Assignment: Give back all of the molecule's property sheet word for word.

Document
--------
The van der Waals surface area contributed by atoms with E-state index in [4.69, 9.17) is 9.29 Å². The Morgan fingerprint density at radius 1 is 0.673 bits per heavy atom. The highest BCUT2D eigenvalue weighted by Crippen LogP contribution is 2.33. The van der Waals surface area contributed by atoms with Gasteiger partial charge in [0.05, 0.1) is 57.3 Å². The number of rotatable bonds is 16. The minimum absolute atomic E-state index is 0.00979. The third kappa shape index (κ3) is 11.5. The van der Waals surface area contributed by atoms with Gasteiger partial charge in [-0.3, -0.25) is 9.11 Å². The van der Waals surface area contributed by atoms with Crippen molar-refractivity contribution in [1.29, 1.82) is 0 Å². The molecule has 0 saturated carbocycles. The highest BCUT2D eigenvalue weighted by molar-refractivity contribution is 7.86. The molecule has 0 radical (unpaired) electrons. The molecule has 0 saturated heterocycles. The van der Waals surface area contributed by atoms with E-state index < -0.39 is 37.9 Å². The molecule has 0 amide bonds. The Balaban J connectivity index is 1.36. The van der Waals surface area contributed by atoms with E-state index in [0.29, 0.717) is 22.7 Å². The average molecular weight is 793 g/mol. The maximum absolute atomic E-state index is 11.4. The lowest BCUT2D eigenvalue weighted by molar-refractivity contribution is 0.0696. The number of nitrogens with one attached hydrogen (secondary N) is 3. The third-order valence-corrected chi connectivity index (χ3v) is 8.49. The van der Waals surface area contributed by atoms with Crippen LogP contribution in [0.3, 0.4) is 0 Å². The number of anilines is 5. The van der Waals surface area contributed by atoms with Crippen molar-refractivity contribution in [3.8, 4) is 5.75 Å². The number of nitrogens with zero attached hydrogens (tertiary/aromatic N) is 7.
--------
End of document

The van der Waals surface area contributed by atoms with E-state index in [4.69, 9.17) is 9.29 Å². The Morgan fingerprint density at radius 1 is 0.673 bits per heavy atom. The highest BCUT2D eigenvalue weighted by Crippen LogP contribution is 2.33. The van der Waals surface area contributed by atoms with Gasteiger partial charge in [0.05, 0.1) is 57.3 Å². The number of rotatable bonds is 16. The minimum absolute atomic E-state index is 0.00979. The third kappa shape index (κ3) is 11.5. The van der Waals surface area contributed by atoms with Gasteiger partial charge in [-0.3, -0.25) is 9.11 Å². The van der Waals surface area contributed by atoms with Crippen molar-refractivity contribution in [1.29, 1.82) is 0 Å². The molecule has 0 saturated carbocycles. The highest BCUT2D eigenvalue weighted by molar-refractivity contribution is 7.86. The molecule has 0 radical (unpaired) electrons. The molecule has 0 saturated heterocycles. The van der Waals surface area contributed by atoms with E-state index < -0.39 is 37.9 Å². The molecule has 0 amide bonds. The Balaban J connectivity index is 1.36. The van der Waals surface area contributed by atoms with E-state index in [0.29, 0.717) is 22.7 Å². The average molecular weight is 793 g/mol. The maximum absolute atomic E-state index is 11.4. The lowest BCUT2D eigenvalue weighted by molar-refractivity contribution is 0.0696. The number of nitrogens with one attached hydrogen (secondary N) is 3. The third-order valence-corrected chi connectivity index (χ3v) is 8.49. The van der Waals surface area contributed by atoms with Crippen LogP contribution in [0.3, 0.4) is 0 Å². The number of anilines is 5. The van der Waals surface area contributed by atoms with Crippen molar-refractivity contribution in [3.8, 4) is 5.75 Å². The number of nitrogens with zero attached hydrogens (tertiary/aromatic N) is 7.